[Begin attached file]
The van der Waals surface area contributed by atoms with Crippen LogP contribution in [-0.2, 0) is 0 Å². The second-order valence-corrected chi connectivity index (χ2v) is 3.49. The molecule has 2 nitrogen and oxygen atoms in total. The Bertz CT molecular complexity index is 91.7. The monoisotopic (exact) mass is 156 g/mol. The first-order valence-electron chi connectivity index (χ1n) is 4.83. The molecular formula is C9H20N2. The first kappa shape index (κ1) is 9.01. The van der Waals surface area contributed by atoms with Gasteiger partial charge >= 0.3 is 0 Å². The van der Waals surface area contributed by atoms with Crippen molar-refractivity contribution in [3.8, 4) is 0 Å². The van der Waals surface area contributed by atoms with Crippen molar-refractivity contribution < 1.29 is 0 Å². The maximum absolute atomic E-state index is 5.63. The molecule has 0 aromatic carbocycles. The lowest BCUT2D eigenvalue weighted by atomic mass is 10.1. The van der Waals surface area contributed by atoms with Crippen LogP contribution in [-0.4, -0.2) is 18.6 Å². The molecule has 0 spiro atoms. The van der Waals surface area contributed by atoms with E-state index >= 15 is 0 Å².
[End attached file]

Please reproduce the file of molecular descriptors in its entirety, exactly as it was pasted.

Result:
The van der Waals surface area contributed by atoms with Crippen LogP contribution in [-0.2, 0) is 0 Å². The second-order valence-corrected chi connectivity index (χ2v) is 3.49. The molecule has 2 nitrogen and oxygen atoms in total. The Bertz CT molecular complexity index is 91.7. The monoisotopic (exact) mass is 156 g/mol. The first-order valence-electron chi connectivity index (χ1n) is 4.83. The molecular formula is C9H20N2. The first kappa shape index (κ1) is 9.01. The van der Waals surface area contributed by atoms with Gasteiger partial charge >= 0.3 is 0 Å². The van der Waals surface area contributed by atoms with Crippen molar-refractivity contribution in [3.8, 4) is 0 Å². The van der Waals surface area contributed by atoms with Crippen molar-refractivity contribution < 1.29 is 0 Å². The maximum absolute atomic E-state index is 5.63. The molecule has 0 aromatic carbocycles. The lowest BCUT2D eigenvalue weighted by atomic mass is 10.1. The van der Waals surface area contributed by atoms with Crippen LogP contribution in [-0.4, -0.2) is 18.6 Å². The molecule has 0 spiro atoms. The van der Waals surface area contributed by atoms with E-state index >= 15 is 0 Å².